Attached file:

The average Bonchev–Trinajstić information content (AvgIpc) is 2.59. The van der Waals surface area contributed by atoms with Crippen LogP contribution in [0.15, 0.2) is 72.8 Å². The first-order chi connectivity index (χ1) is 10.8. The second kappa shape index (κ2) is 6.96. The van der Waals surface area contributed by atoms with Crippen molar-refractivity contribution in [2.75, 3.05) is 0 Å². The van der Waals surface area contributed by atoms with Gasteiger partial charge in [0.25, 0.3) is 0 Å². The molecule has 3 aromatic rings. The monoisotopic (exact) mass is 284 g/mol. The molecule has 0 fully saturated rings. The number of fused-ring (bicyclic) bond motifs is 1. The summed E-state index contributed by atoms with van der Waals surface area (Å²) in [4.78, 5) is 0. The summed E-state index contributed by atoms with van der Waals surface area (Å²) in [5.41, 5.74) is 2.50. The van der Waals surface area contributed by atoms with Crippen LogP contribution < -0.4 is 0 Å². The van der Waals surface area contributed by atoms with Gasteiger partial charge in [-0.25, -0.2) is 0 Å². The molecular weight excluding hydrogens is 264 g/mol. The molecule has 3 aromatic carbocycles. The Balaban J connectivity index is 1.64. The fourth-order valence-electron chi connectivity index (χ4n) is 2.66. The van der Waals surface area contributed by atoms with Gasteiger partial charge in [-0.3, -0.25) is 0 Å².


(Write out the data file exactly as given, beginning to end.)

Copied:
The average Bonchev–Trinajstić information content (AvgIpc) is 2.59. The van der Waals surface area contributed by atoms with Crippen LogP contribution in [0.15, 0.2) is 72.8 Å². The first-order chi connectivity index (χ1) is 10.8. The second kappa shape index (κ2) is 6.96. The van der Waals surface area contributed by atoms with Crippen molar-refractivity contribution in [2.75, 3.05) is 0 Å². The van der Waals surface area contributed by atoms with Gasteiger partial charge in [0.25, 0.3) is 0 Å². The molecule has 3 aromatic rings. The monoisotopic (exact) mass is 284 g/mol. The molecule has 0 fully saturated rings. The number of fused-ring (bicyclic) bond motifs is 1. The summed E-state index contributed by atoms with van der Waals surface area (Å²) in [4.78, 5) is 0. The summed E-state index contributed by atoms with van der Waals surface area (Å²) in [5.41, 5.74) is 2.50. The van der Waals surface area contributed by atoms with Crippen LogP contribution < -0.4 is 0 Å². The van der Waals surface area contributed by atoms with Gasteiger partial charge in [-0.25, -0.2) is 0 Å². The molecular weight excluding hydrogens is 264 g/mol. The molecule has 3 aromatic carbocycles. The Balaban J connectivity index is 1.64. The fourth-order valence-electron chi connectivity index (χ4n) is 2.66. The van der Waals surface area contributed by atoms with Gasteiger partial charge in [-0.3, -0.25) is 0 Å².